Obama's State of Union address reveals 'scaled-down ambition'

President promises action on 'bread-and-butter' issues, but 'audacity of hope' has evaporated

LAST UPDATED AT 10:09 ON Wed 29 Jan 2014

PRESIDENT OBAMA promised a "year of action" in his State of the Union address last night, vowing to bypass Congress to tackle economic inequality by revamping America's tax system and raising the minimum wage. Here's what the press made of the president's speech:

Writing in the New York Times, Carl Hulse says the address represents an exercise in "scaled-down ambition". While he urged Republicans to join him in his "year of action", the president also "signalled strongly he would act unilaterally when bipartisan agreement remained out of reach".

The BBC's Katty Kay agrees that Obama's "audacity of hope" has evaporated. This State of the Union address "didn't promise big changes on anything - there was no transformation on offer here". On a more positive note, the speech did at least "touch on bread-and-butter issues that genuinely affect millions of Americans," Kay writes. They include "savings plans for workers who don't have them, health insurance, training schemes and the minimum wage, just to name a few".

The speech is not one Obama would have wanted to make. "This wasn't the presidency Barack Obama had in mind after winning his historic election five years ago," writes Scott Wilson in the Washington Post. "But it is the one he believes he has left." For the first time since his election, Obama spoke to Congress from "a clear position of confrontation," Wilson says. He threatened to veto new Iran sanctions, warned against further moves against his health-care laws and demanded action on a series of previously proposed economic measures.

Writing in the Daily Telegraph Tim Stanley says Obama's State of the Union could turn out to be "very significant". That's because the president's vow to bypass Congress – while troubling from a constitutional point of view – promises "an interesting year ahead".

The two issues discussed in the speech that really matter are the minimum wage and Iran, says Stanley. On the former, Obama promised an "executive order to raise it for federal workers, with the goal of spurring Congress to do the same for everyone else". Good for him, writes Stanley. On the subject of Iran, the president said he believes negotiations can work; he will make them work. "Again, good for him," writes Stanley.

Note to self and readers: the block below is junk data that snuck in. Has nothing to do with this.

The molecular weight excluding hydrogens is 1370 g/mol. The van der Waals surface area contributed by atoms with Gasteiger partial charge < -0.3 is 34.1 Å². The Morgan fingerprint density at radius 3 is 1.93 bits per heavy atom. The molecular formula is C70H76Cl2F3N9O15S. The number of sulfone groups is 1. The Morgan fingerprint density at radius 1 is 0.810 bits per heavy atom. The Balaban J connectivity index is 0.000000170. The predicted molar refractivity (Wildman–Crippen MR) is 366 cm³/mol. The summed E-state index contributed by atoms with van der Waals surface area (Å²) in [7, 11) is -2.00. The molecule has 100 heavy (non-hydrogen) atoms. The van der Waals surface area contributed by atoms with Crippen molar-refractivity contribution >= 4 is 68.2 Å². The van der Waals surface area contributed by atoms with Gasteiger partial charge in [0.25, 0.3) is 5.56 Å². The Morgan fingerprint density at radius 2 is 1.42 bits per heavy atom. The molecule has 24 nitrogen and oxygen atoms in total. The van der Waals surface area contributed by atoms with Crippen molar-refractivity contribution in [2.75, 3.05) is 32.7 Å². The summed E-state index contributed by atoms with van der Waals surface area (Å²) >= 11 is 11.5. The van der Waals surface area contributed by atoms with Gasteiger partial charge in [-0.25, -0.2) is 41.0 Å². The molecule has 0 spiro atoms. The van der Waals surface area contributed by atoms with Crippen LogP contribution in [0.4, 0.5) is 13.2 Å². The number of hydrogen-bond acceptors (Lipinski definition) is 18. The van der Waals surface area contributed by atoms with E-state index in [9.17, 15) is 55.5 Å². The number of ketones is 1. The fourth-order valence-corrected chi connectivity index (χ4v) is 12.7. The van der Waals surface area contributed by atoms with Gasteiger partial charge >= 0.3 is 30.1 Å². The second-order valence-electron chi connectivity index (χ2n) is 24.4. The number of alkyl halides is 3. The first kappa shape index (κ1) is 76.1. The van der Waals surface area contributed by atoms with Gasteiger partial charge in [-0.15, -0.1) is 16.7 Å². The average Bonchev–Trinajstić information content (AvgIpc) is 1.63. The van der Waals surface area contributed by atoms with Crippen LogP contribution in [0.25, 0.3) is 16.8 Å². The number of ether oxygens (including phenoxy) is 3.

CNN describes the address as "vintage Obama" thanks to the "hopeful calls for a unified approach and declarations of presidential independence through executive orders". The calls to recalibrate the tax system, spend more to rebuild roads and bridges, bolster education and avoid war if at all possible, were also "familiar", CNN says.

Obama's "agenda" is broken down topic by topic in the New York Times, which notes that the President is now in a position to act "aggressively and substantively" on climate change. The paper declares that the lasting image of the speech came at the end, when Obama paid "a heart-tugging tribute" to injured serviceman Cory Remsburg, an Army Ranger sergeant, who "has come to represent the tens of thousands of Americans injured in Afghanistan". · 

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Good luck Obama. I think I know why you can't get much through Congress..

Maybe it's time for a Chief Executive who has at least some executive experience when he starts the job...

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